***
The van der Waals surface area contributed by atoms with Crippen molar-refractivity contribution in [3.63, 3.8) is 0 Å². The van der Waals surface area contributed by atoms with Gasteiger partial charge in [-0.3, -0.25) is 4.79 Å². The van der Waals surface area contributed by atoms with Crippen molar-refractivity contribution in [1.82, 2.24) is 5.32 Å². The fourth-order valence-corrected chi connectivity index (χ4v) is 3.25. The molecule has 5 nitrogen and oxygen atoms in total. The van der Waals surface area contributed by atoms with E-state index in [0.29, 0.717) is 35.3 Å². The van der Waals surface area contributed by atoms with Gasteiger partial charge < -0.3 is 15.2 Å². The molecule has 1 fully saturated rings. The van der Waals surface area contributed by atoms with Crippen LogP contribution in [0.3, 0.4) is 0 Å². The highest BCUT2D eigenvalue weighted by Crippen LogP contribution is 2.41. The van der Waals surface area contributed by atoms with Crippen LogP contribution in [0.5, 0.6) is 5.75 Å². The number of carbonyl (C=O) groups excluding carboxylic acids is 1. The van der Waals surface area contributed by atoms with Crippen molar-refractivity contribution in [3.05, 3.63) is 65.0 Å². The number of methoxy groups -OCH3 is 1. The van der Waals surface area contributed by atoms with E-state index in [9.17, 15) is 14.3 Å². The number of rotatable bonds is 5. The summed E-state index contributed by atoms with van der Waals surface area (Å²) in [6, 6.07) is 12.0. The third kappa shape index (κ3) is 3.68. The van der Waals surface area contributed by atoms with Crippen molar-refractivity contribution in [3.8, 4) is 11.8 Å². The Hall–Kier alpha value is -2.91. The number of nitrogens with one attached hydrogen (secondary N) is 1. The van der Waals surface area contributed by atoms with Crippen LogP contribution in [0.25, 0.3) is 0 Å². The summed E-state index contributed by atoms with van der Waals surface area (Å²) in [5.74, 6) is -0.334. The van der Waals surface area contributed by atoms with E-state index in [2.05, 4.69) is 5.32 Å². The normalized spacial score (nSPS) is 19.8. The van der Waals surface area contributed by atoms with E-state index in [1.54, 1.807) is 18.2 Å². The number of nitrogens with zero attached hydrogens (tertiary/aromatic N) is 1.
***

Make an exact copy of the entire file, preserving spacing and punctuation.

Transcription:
The van der Waals surface area contributed by atoms with Crippen molar-refractivity contribution in [3.63, 3.8) is 0 Å². The van der Waals surface area contributed by atoms with Gasteiger partial charge in [-0.3, -0.25) is 4.79 Å². The van der Waals surface area contributed by atoms with Crippen molar-refractivity contribution in [1.82, 2.24) is 5.32 Å². The fourth-order valence-corrected chi connectivity index (χ4v) is 3.25. The molecule has 5 nitrogen and oxygen atoms in total. The van der Waals surface area contributed by atoms with E-state index in [0.29, 0.717) is 35.3 Å². The van der Waals surface area contributed by atoms with Gasteiger partial charge < -0.3 is 15.2 Å². The molecule has 1 fully saturated rings. The van der Waals surface area contributed by atoms with Crippen LogP contribution in [0.3, 0.4) is 0 Å². The highest BCUT2D eigenvalue weighted by Crippen LogP contribution is 2.41. The van der Waals surface area contributed by atoms with Crippen LogP contribution in [0.5, 0.6) is 5.75 Å². The number of carbonyl (C=O) groups excluding carboxylic acids is 1. The van der Waals surface area contributed by atoms with Crippen molar-refractivity contribution in [3.05, 3.63) is 65.0 Å². The number of methoxy groups -OCH3 is 1. The van der Waals surface area contributed by atoms with E-state index in [9.17, 15) is 14.3 Å². The number of rotatable bonds is 5. The summed E-state index contributed by atoms with van der Waals surface area (Å²) in [6, 6.07) is 12.0. The third kappa shape index (κ3) is 3.68. The van der Waals surface area contributed by atoms with Crippen molar-refractivity contribution in [3.8, 4) is 11.8 Å². The Hall–Kier alpha value is -2.91. The number of nitrogens with one attached hydrogen (secondary N) is 1. The van der Waals surface area contributed by atoms with Crippen LogP contribution in [0.25, 0.3) is 0 Å². The summed E-state index contributed by atoms with van der Waals surface area (Å²) in [5.74, 6) is -0.334. The van der Waals surface area contributed by atoms with E-state index in [2.05, 4.69) is 5.32 Å². The normalized spacial score (nSPS) is 19.8. The van der Waals surface area contributed by atoms with E-state index in [1.54, 1.807) is 18.2 Å². The number of nitrogens with zero attached hydrogens (tertiary/aromatic N) is 1.